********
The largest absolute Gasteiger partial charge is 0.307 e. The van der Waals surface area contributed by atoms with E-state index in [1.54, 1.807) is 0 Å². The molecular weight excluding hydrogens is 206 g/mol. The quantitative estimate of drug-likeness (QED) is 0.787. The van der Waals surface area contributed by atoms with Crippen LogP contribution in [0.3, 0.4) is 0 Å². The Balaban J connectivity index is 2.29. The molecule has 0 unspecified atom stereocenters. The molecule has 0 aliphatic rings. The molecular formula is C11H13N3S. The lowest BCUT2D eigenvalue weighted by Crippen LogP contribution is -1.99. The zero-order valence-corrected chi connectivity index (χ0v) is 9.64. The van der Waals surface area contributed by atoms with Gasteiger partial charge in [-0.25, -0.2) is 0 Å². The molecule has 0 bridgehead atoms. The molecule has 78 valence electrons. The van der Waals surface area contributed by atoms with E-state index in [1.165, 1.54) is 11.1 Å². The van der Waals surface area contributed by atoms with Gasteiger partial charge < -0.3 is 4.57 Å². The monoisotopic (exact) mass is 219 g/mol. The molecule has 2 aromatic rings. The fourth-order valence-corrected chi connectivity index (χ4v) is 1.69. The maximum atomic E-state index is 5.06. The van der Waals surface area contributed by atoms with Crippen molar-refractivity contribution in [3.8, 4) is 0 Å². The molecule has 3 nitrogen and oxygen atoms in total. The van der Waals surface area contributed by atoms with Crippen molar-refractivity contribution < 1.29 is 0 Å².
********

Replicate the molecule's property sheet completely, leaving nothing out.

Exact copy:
The largest absolute Gasteiger partial charge is 0.307 e. The van der Waals surface area contributed by atoms with E-state index in [1.54, 1.807) is 0 Å². The molecular weight excluding hydrogens is 206 g/mol. The quantitative estimate of drug-likeness (QED) is 0.787. The van der Waals surface area contributed by atoms with Crippen LogP contribution in [0.3, 0.4) is 0 Å². The Balaban J connectivity index is 2.29. The molecule has 0 unspecified atom stereocenters. The molecule has 0 aliphatic rings. The molecular formula is C11H13N3S. The lowest BCUT2D eigenvalue weighted by Crippen LogP contribution is -1.99. The zero-order valence-corrected chi connectivity index (χ0v) is 9.64. The van der Waals surface area contributed by atoms with Gasteiger partial charge in [-0.25, -0.2) is 0 Å². The molecule has 0 bridgehead atoms. The molecule has 78 valence electrons. The van der Waals surface area contributed by atoms with E-state index in [1.165, 1.54) is 11.1 Å². The van der Waals surface area contributed by atoms with Gasteiger partial charge < -0.3 is 4.57 Å². The monoisotopic (exact) mass is 219 g/mol. The molecule has 2 aromatic rings. The fourth-order valence-corrected chi connectivity index (χ4v) is 1.69. The maximum atomic E-state index is 5.06. The van der Waals surface area contributed by atoms with Crippen molar-refractivity contribution in [3.8, 4) is 0 Å². The molecule has 3 nitrogen and oxygen atoms in total. The van der Waals surface area contributed by atoms with Crippen molar-refractivity contribution < 1.29 is 0 Å².